Time to take a look at another badass woman of finance whose legacy we’re dreaming of living up to!
Muriel “Mickie” Siebert is known for being the first woman to own a seat on the New York Stock Exchange and as the president and founder of Siebert Financial Corp. She was also the first woman to serve as Superintendent of Banks in the state of New York.
These accomplishments made her known as “The First Woman of Finance,” but she also has a long legacy of philanthropy, advocacy, and general awesomeness that makes her queen of our hearts, as well.
In fact, our fearless leader, Susan’s very first brokerage account in the 80’s was with Muriel Siebert & Co.
That’s why amazing Mickie holds a special place in our hearts — and we hope, by the end of this post, you’ll love her like we do.
She was born Muriel in Cleveland in 1928, but quickly became Mickie on Wall Street when she discovered that her resume returned very few inquiries under the name Muriel, but generated a lot of interest under the name M.F. Siebert.
She settled into her nickname as she became known for her brash personality and her ability to play with the boys.
Throughout her life, she was a huge advocate for women’s rights and a dedicated philanthropist.
She not only advocated for women and minorities in the financial industry, but would also donate a LOT of free time and money to charitable organizations.
She began her career at the young age of 22 after leaving college early (read that again — she never even had a college degree!) and deciding to pursue a career on Wall Street. Go, Mickie!
When Muriel arrived on the scene, the only women on Wall Street were secretaries and support staff. Muriel said, “I don’t think so.”
She lied about having a college degree so she could get her first job training as a researcher.
She worked in a number of brokerages, changing jobs three different times when she found out men doing the same work were making more money than she was. Girl, same.
Fed up with an industry run by men, for men (girl, SAME), she decided to start her own brokerage.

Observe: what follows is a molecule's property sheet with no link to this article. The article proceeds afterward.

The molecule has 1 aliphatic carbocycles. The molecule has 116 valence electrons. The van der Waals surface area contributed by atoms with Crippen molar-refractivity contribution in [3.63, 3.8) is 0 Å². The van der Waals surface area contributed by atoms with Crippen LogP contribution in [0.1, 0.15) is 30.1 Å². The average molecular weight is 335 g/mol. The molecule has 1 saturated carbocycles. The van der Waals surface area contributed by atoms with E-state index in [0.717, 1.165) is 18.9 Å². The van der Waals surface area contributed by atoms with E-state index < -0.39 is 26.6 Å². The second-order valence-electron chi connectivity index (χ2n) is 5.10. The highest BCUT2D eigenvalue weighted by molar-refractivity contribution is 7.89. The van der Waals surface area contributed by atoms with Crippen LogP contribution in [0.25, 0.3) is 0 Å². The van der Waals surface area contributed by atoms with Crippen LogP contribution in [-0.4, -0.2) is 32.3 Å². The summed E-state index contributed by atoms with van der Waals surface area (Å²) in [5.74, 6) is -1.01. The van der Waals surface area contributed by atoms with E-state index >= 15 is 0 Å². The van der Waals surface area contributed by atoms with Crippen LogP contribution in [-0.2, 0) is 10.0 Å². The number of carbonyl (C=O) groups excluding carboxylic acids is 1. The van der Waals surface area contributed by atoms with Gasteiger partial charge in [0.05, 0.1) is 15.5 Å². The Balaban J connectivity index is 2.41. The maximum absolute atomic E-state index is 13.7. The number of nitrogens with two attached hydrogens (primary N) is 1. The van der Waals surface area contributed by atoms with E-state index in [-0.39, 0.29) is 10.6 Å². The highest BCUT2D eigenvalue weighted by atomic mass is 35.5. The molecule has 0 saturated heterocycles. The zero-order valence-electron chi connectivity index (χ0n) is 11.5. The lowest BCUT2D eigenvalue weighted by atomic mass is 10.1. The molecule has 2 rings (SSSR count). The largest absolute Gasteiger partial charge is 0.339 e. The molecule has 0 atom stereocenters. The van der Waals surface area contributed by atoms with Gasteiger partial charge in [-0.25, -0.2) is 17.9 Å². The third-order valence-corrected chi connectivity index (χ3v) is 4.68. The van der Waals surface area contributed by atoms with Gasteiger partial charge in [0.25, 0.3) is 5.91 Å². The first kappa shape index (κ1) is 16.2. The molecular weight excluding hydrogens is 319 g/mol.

Back then, this required purchasing a seat on the New York Stock Exchange — basically, purchasing a “membership” that allowed you to trade on the floor of the stock market.
Sounds like a ticket to the “Boys Only” club, but okay.
This meant that her future required the stamp of approval of many of the men she fought so hard to be taken seriously by — not only did her application need to be accepted, she needed sponsorship.
To absolutely no one’s surprise, she was turned down by the first nine men she asked to sponsor her application.
To make the process even more difficult, the exchange told her that her seat would cost $445,000 (a nearly record price, by the way) and insisted that she get a bank to lend her $300,000 of the total price.
No applicant had EVER been asked to do this before. Hmm, wonder why?? (heavy sarcasm, here).
Ready for a fun Catch 22?
The banks refused to lend her money unless the exchange admitted her and the exchange wouldn’t admit her unless the banks would lend to her.
Neat, right? We love a good no-win situation.
But, no one could stop The First Woman of Finance.
After nearly two years, she got the loan from Chase Manhattan and was elected to the NYSE in 1967 as the first woman to ever be chosen.
For ten years, it stayed that way — 1,365 men… and Muriel.
Her namesake company, Muriel Siebert & Co., is still an active asset management and investment firm located in New York City.
In 1977, she was named Superintendent of Banks for the State of New York, where she oversaw all banks operating in the state (otherwise known as a whopping $500 billion in assets).
She started the Siebert Entrepreneurial Philanthropic Plan and acted as president of the New York Women’s Agenda in 1998, which created a program to promote financial literacy among women.
She died in 2013 at the age of 84 leaving $100,000 to her beloved Chihuahua, Monster Girl, (plus millions more for animal rescue and care).
She was never married and never had children, solidly affirming that a woman does NOT need to marry a man and raise children to have a meaningful legacy (or existence, for that matter).
Though we could go on and on about her many accomplishments, Muriel’s most important legacy is her system of belief. She believed that every aspect of commerce and government would benefit from different perspectives and experiences.
It’s a Woman’s World
More than anything, Muriel believed that women were underrepresented and underused in business, government, and other leadership roles in America and that this, in turn, was a disadvantage to the world at large.
We couldn’t agree more.
That’s why we hope we’re making Muriel proud and encouraging women like you to take their finances and their futures into their own hands, despite the opposition along the way.
If Muriel taught us anything, it’s to take charge, change our names, get a Chihuahua, and start conquering the freaking world.